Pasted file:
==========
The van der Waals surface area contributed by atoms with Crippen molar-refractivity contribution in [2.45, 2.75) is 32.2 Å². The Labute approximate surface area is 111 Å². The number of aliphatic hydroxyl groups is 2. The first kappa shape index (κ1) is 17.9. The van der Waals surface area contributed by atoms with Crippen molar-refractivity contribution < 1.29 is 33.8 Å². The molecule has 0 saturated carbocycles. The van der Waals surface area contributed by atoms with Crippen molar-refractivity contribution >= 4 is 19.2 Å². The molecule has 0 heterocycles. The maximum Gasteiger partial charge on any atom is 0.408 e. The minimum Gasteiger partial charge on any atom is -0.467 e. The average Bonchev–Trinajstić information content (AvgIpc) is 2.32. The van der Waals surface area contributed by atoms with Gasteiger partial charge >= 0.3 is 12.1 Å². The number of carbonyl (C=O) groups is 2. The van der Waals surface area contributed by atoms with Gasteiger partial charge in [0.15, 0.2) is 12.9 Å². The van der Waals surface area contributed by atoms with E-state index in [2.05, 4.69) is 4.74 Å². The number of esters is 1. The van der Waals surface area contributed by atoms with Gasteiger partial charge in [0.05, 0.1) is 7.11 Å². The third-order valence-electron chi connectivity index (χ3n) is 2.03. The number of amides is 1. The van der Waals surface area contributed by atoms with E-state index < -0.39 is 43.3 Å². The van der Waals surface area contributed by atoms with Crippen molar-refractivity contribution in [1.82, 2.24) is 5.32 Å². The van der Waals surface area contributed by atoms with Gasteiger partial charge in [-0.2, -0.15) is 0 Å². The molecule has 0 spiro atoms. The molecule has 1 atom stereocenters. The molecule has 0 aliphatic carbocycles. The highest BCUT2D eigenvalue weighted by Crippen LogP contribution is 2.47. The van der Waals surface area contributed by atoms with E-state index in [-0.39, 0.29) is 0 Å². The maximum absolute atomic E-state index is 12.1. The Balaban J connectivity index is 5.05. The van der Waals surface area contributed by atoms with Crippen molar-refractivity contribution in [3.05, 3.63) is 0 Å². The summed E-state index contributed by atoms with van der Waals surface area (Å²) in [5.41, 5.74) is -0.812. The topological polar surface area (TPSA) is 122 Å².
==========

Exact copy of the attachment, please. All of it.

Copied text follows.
The van der Waals surface area contributed by atoms with Crippen molar-refractivity contribution in [2.45, 2.75) is 32.2 Å². The Labute approximate surface area is 111 Å². The number of aliphatic hydroxyl groups is 2. The first kappa shape index (κ1) is 17.9. The van der Waals surface area contributed by atoms with Crippen molar-refractivity contribution < 1.29 is 33.8 Å². The molecule has 0 saturated carbocycles. The van der Waals surface area contributed by atoms with Crippen molar-refractivity contribution >= 4 is 19.2 Å². The molecule has 0 heterocycles. The maximum Gasteiger partial charge on any atom is 0.408 e. The minimum Gasteiger partial charge on any atom is -0.467 e. The average Bonchev–Trinajstić information content (AvgIpc) is 2.32. The van der Waals surface area contributed by atoms with Gasteiger partial charge >= 0.3 is 12.1 Å². The number of carbonyl (C=O) groups is 2. The van der Waals surface area contributed by atoms with Gasteiger partial charge in [0.15, 0.2) is 12.9 Å². The van der Waals surface area contributed by atoms with E-state index in [2.05, 4.69) is 4.74 Å². The number of esters is 1. The van der Waals surface area contributed by atoms with Gasteiger partial charge in [0.05, 0.1) is 7.11 Å². The third-order valence-electron chi connectivity index (χ3n) is 2.03. The number of amides is 1. The van der Waals surface area contributed by atoms with E-state index < -0.39 is 43.3 Å². The van der Waals surface area contributed by atoms with Crippen molar-refractivity contribution in [1.82, 2.24) is 5.32 Å². The van der Waals surface area contributed by atoms with Gasteiger partial charge in [-0.2, -0.15) is 0 Å². The molecule has 0 spiro atoms. The molecule has 1 atom stereocenters. The molecule has 0 aliphatic carbocycles. The highest BCUT2D eigenvalue weighted by Crippen LogP contribution is 2.47. The van der Waals surface area contributed by atoms with E-state index in [-0.39, 0.29) is 0 Å². The maximum absolute atomic E-state index is 12.1. The Balaban J connectivity index is 5.05. The van der Waals surface area contributed by atoms with Crippen molar-refractivity contribution in [3.05, 3.63) is 0 Å². The summed E-state index contributed by atoms with van der Waals surface area (Å²) in [5.41, 5.74) is -0.812. The topological polar surface area (TPSA) is 122 Å².